A television news anchor who has been covering the opioid crisis for years has personally experienced its tragic side effects.
Angela Kennecke, an investigative journalist from KELO, a CBS affiliate in South Dakota, revealed in a recent interview that her daughter, Emily, died from fentanyl overdose four months ago.
Journalist Loses Daughter To Drug Overdose
"My choice, even at great personal risk, is to share my daughter's story with all of you," she said on CBS This Morning. "The reason I'm doing this is because my only hope in the face of such devastating loss is that Emily's story, my family's personal tragedy, can be a catalyst for change."
Emily passed away in May. She was only 21 years old. Angela revealed that the family did not even know that the young woman was addicted to illegal drugs until she overdosed and died.
An autopsy report revealed that on the day she passed away, Emily had six times of the suggested dose of fentanyl for a large man. She died as soon as the drug was injected into her body.
Investigations are still ongoing to find where the young woman got the substance, but Angela and her family have already started moving forward. To honor the memory of her oldest daughter and to make sure that the same tragedy does not happen to other families, the journalist established Emily's Hope, a fund that hopes to help offset the cost of treatment for people who are addicted to drugs.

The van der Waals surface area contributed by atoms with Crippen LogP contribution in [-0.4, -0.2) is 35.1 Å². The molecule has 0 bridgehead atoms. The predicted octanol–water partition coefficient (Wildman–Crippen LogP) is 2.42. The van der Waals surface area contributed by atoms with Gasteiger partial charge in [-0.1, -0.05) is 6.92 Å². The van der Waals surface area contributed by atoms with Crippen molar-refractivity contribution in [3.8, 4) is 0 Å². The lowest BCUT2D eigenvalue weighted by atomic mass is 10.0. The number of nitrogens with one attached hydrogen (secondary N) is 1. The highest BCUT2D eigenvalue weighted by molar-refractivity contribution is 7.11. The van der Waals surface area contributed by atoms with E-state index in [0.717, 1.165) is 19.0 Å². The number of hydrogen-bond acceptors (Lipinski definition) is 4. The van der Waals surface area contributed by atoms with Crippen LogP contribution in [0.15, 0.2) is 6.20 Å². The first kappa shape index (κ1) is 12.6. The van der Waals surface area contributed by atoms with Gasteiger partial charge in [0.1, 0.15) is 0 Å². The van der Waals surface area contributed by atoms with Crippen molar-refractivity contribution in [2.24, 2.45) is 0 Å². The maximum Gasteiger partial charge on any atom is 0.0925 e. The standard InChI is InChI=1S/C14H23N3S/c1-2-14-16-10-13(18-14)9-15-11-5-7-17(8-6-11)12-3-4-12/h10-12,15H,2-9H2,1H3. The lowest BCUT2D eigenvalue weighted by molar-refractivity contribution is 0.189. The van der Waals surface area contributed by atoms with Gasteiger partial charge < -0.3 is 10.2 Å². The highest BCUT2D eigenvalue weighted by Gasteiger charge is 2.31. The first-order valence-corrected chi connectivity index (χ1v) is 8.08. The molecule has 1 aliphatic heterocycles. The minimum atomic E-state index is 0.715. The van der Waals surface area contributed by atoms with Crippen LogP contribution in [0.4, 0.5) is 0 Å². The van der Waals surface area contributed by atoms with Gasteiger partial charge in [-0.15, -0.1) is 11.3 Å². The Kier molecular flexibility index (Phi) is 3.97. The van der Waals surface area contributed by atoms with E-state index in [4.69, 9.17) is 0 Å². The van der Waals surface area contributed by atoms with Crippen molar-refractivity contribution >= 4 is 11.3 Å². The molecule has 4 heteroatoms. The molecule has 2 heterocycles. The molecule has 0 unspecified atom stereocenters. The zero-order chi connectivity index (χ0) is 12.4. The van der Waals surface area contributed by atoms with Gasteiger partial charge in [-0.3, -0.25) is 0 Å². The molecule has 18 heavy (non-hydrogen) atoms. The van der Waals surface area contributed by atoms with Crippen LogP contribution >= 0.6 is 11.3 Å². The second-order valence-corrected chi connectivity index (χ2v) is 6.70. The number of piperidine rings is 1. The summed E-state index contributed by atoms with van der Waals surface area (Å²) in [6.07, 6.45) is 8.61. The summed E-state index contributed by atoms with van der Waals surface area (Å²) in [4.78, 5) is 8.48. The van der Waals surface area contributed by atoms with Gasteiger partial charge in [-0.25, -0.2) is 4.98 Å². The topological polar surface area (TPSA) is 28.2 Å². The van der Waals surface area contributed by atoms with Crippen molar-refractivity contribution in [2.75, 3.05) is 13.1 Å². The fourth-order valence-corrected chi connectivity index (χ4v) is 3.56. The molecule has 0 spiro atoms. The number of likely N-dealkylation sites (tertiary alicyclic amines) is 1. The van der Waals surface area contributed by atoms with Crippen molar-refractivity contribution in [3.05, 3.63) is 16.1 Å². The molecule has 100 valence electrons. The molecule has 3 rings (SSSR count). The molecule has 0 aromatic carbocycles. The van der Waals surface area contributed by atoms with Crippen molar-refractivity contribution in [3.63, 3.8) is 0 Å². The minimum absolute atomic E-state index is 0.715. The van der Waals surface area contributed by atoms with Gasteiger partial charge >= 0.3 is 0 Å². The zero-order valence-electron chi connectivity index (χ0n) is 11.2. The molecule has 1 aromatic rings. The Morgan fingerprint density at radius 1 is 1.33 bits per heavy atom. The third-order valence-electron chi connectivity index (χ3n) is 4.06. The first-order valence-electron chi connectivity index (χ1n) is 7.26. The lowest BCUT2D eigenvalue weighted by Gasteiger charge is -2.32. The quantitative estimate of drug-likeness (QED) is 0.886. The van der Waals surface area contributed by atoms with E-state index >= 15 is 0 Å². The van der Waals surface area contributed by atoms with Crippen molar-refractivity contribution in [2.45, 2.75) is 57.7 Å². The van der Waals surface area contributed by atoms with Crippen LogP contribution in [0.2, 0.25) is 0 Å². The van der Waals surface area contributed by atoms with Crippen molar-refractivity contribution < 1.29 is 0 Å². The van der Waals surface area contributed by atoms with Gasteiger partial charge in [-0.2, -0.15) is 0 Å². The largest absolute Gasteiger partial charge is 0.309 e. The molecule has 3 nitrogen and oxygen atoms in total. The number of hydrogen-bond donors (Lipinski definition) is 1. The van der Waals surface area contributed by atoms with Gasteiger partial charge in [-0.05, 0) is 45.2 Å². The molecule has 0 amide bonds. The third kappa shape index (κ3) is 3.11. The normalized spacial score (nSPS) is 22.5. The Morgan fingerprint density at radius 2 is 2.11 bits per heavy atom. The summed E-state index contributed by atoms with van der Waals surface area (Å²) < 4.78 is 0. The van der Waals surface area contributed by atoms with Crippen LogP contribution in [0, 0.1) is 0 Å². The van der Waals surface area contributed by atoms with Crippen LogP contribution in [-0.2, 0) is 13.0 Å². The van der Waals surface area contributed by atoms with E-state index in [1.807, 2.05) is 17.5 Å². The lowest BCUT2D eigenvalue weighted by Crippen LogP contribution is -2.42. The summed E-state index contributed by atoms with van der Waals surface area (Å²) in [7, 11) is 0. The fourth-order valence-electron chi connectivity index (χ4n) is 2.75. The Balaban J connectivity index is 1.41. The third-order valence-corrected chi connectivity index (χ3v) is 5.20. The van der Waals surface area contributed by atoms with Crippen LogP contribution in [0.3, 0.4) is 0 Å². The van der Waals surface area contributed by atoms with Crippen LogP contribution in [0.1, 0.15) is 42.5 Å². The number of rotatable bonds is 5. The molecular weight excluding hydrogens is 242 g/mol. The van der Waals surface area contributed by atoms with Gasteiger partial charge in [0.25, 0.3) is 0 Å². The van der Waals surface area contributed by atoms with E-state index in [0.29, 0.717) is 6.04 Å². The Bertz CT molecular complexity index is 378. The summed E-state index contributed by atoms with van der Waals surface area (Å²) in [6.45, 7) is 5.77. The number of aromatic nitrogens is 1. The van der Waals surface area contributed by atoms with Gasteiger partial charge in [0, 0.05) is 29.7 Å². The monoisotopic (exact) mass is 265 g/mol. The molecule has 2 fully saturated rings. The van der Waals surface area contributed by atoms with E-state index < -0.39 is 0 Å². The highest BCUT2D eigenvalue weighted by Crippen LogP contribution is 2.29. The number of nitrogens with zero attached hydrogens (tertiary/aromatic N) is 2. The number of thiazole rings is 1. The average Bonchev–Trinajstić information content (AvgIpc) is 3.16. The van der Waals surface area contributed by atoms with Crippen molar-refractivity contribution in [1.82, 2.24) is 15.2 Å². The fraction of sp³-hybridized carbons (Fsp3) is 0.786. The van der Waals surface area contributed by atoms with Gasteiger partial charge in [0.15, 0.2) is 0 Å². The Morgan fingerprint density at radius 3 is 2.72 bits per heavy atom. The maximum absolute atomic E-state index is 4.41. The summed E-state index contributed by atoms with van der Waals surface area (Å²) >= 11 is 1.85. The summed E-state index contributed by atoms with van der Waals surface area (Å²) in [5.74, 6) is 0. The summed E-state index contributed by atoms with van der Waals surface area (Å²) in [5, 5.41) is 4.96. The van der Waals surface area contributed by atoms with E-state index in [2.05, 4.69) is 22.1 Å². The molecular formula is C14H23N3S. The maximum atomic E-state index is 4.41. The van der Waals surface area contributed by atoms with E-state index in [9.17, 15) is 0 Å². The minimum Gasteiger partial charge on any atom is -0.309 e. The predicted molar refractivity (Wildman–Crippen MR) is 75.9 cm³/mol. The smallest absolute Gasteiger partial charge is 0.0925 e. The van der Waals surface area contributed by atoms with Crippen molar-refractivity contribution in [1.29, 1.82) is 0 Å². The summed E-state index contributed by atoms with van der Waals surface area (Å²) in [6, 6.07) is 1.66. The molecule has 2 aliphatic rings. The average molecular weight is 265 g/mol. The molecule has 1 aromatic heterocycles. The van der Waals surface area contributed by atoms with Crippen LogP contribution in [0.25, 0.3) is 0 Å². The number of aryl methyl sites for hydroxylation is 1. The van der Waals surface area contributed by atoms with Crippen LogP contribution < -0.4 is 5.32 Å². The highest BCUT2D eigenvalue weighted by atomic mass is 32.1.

"I've set up a fund called "Emily's Hope" because I never gave up hope on my daughter," she wrote on the KELO website. "And I want her life and her tragic death to at least give someone else hope."
Opioid Crisis In America
Fentanyl is a prescription medication used to treat pain, especially to patients diagnosed with cancer or experiencing extreme pain. It works by activating the brain's opioid receptors found in the areas that control pain and emotions.
However, fentanyl can also be habit-forming and, if taken in excess, can be fatal. An overdose of the drug can cause a person to stop breathing. Its negative side effects are further amplified when used with other illegal drugs such as heroin and cocaine.
In the United States, the Center for Disease Control and Prevention estimates that 72,000 people died from drug overdose in 2017 alone. It has become the leading cause of death of people under the age of 50 in America.